Game 13 of the world chess championship was adjourned yesterday in Lyon, France, with challenger Anatoly Karpov writing down his 42nd move and putting it in a sealed envelope to be held overnight. Analysis of the adjourned position indicated that the game will be drawn in a few moves, and the players are likely to agree to a draw without coming back for a scheduled second session today.

Defending champion Gary Kasparov seized the initiative early although he was playing black. In the adjourned position, he had two joined passed pawns on the queenside, often a winning combination. But Karpov had a more advanced passed pawn, escorted by a rook, on his d-file, and his king was well-positioned to keep the black rook from attacking this menacing asset.

In more than two weeks since the first half of the match ended in New York, Kasparov must have examined the openings in games 1-12 and decided to make the Gruenfeld Indian his main defense in France. He had played it only once in New York, in a game where he was under pressure. But this time, he juggled the order of opening moves slightly and emerged from the opening with more freedom for his pieces (especially the bishops) than Karpov had. By move 11, Karpov had created a passed pawn, but black was in a very good position for blockading it. Karpov spent almost an hour -- twice as long as Kasparov -- on his first 13 moves and had to take aggressive measures to ward off Kasparov's initiative.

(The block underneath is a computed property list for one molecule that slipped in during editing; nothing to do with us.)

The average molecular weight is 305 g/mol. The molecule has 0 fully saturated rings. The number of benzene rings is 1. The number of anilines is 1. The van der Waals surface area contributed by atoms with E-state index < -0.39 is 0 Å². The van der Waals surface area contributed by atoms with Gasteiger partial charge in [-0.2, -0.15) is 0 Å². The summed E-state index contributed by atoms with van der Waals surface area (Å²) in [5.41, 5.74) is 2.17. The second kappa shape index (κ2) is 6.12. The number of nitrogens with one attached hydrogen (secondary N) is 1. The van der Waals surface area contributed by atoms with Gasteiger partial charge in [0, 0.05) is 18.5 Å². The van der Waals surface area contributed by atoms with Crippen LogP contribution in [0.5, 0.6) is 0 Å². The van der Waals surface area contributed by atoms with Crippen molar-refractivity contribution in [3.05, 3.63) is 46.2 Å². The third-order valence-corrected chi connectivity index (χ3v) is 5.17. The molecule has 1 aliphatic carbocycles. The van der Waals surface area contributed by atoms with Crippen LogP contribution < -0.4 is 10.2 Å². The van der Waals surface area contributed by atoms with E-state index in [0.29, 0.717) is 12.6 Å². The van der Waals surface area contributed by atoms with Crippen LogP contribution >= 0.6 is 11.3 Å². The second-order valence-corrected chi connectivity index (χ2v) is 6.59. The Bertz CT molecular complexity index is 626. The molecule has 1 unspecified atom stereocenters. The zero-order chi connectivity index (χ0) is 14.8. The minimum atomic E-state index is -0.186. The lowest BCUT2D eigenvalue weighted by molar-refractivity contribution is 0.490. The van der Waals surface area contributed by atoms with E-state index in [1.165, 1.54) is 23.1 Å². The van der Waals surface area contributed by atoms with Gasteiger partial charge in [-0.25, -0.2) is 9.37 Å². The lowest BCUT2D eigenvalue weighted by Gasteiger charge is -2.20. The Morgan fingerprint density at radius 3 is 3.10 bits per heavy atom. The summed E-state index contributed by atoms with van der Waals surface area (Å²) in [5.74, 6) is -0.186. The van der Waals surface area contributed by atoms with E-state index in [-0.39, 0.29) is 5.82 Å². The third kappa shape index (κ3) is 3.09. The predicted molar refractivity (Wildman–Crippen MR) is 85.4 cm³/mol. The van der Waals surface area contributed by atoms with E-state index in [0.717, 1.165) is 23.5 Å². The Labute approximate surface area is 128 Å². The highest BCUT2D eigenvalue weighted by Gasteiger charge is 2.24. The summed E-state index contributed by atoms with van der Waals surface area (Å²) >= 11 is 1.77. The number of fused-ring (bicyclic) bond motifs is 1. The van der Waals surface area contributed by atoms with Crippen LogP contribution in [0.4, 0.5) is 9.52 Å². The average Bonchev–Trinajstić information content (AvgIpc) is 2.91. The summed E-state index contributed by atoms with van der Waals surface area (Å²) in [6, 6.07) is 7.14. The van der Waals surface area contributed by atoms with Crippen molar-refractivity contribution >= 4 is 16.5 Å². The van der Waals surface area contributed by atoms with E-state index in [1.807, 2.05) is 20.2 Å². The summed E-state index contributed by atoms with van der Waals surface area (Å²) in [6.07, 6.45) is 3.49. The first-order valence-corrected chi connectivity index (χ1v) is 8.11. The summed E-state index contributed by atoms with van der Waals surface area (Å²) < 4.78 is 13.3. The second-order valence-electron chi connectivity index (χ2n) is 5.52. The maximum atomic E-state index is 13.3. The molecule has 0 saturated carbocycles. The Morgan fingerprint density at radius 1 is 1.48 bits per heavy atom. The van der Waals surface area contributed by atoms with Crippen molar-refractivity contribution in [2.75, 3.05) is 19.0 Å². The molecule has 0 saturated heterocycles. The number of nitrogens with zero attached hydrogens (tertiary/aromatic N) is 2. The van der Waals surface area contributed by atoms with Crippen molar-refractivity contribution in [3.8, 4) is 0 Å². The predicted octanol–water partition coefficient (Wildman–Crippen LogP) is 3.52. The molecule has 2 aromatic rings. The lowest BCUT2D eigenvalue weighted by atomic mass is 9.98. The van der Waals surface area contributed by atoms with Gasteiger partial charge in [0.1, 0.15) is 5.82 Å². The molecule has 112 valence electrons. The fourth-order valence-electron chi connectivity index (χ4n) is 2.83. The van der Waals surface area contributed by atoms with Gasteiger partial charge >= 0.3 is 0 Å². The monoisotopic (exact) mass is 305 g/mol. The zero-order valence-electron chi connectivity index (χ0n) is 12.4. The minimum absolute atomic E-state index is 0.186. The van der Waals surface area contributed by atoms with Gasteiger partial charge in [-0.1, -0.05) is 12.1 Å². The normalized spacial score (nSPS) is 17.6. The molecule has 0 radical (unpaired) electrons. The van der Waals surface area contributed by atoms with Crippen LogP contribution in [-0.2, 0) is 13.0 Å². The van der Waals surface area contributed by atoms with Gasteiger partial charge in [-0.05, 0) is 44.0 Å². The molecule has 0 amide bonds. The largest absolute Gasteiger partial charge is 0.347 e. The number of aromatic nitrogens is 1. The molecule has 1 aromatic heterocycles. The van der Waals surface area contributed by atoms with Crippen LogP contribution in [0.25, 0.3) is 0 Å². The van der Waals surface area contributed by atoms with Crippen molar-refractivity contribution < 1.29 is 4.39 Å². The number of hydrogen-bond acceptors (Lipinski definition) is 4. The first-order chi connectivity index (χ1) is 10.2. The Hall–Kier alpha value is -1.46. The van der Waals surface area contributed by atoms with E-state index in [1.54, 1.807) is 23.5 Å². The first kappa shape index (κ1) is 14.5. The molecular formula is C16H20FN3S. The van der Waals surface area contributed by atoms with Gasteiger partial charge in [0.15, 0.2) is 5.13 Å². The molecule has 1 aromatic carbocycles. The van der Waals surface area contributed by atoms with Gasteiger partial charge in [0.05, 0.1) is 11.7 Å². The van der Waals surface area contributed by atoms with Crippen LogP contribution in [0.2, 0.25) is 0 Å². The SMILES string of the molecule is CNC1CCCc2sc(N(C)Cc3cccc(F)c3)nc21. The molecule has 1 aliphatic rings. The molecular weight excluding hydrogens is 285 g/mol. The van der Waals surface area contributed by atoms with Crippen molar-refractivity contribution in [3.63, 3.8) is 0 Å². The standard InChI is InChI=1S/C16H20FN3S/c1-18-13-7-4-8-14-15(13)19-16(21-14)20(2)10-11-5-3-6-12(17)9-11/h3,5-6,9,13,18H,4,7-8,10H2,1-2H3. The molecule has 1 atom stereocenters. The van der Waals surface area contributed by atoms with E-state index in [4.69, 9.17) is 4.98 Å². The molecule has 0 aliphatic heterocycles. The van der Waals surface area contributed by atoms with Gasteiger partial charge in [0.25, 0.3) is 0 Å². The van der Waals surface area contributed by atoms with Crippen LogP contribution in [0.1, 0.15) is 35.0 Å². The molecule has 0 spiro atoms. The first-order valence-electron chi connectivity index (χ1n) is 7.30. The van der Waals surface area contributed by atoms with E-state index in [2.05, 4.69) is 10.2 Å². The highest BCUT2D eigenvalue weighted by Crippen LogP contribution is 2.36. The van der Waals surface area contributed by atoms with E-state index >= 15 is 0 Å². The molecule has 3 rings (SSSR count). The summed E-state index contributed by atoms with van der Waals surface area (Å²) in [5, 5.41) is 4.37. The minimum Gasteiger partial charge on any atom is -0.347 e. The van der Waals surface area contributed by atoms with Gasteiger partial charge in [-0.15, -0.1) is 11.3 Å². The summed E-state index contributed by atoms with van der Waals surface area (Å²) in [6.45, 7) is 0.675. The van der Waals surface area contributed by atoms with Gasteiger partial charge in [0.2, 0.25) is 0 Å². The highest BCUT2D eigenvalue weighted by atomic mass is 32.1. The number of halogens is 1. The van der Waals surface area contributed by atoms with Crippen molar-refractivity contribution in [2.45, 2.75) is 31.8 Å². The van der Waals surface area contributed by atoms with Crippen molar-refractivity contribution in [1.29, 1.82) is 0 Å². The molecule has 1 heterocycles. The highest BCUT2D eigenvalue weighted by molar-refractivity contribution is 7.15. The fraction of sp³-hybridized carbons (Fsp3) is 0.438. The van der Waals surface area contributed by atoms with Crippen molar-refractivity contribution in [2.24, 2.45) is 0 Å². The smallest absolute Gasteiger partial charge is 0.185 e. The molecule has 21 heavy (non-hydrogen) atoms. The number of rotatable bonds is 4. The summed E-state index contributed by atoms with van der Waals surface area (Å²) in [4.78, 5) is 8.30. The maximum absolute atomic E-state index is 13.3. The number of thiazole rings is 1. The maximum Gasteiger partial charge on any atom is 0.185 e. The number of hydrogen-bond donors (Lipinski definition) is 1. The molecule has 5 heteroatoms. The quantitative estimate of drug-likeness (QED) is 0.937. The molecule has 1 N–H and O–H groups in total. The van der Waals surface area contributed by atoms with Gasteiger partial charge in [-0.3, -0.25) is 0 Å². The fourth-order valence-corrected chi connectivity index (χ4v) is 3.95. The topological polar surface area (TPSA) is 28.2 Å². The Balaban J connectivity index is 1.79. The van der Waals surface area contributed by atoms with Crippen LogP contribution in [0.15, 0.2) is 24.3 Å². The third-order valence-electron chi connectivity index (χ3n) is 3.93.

After the exchange of white-squared bishops, the question was which pawns were weaker. Traditionally, pawns on the same-color square as one's bishop are considered weak, but Kasparov, paradoxically, had a more active position with the only weakness, on b6, easily covered by the bishop. After 31. . . . Bc7, it started to be clear that Karpov would be pushed back. After 35 moves, Karpov had only five minutes for his remaining five moves.

With 40. Ke1, he was able to avoid a brilliant tactical stroke prepared by Kasparov. Had he played the tempting 40. d6, Kasparov would have won with a rook sacrifice. 40. . . . Rg1ch; 41. Kxg1, d2, and the pawn cannot be stopped from queening.

In the adjourned position, a draw seems inevitable after 42. Kxc3, Rxa4; 43. d6, Ra1; 44. Kc2, Ra4; 45. Kd3. White will not allow the black rook to occupy the d-file, attacking the white passed pawn, and black has to repeat the moves, leading to a draw after the same position is reached three times, to keep white from advancing his d-pawn.

Game 14 is scheduled to begin Monday with Kasparov playing white.

Lubomir Kavalek is a chess grandmaster. Joseph McLellan is a Washington Post staff writer.